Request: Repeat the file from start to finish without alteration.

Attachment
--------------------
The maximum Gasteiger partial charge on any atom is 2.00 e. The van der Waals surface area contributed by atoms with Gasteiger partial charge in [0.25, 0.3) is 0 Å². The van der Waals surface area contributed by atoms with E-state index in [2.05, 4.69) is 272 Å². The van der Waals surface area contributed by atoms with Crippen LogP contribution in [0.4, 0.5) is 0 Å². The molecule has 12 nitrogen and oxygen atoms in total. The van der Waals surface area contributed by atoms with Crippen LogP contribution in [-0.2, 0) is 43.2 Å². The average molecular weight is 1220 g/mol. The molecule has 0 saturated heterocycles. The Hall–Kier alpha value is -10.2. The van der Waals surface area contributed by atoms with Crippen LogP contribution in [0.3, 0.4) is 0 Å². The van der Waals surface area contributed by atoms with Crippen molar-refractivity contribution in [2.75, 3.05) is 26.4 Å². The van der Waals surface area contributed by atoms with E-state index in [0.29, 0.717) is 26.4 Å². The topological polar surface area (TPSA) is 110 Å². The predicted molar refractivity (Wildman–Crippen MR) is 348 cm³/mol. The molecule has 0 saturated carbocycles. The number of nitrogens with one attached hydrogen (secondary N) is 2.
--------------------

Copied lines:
The maximum Gasteiger partial charge on any atom is 2.00 e. The van der Waals surface area contributed by atoms with Gasteiger partial charge in [0.25, 0.3) is 0 Å². The van der Waals surface area contributed by atoms with E-state index in [2.05, 4.69) is 272 Å². The van der Waals surface area contributed by atoms with Crippen LogP contribution in [0.4, 0.5) is 0 Å². The molecule has 12 nitrogen and oxygen atoms in total. The van der Waals surface area contributed by atoms with Crippen LogP contribution in [-0.2, 0) is 43.2 Å². The average molecular weight is 1220 g/mol. The molecule has 0 saturated heterocycles. The Hall–Kier alpha value is -10.2. The van der Waals surface area contributed by atoms with Crippen LogP contribution in [0.3, 0.4) is 0 Å². The van der Waals surface area contributed by atoms with Crippen molar-refractivity contribution in [2.75, 3.05) is 26.4 Å². The van der Waals surface area contributed by atoms with E-state index in [0.29, 0.717) is 26.4 Å². The topological polar surface area (TPSA) is 110 Å². The predicted molar refractivity (Wildman–Crippen MR) is 348 cm³/mol. The molecule has 0 saturated carbocycles. The number of nitrogens with one attached hydrogen (secondary N) is 2.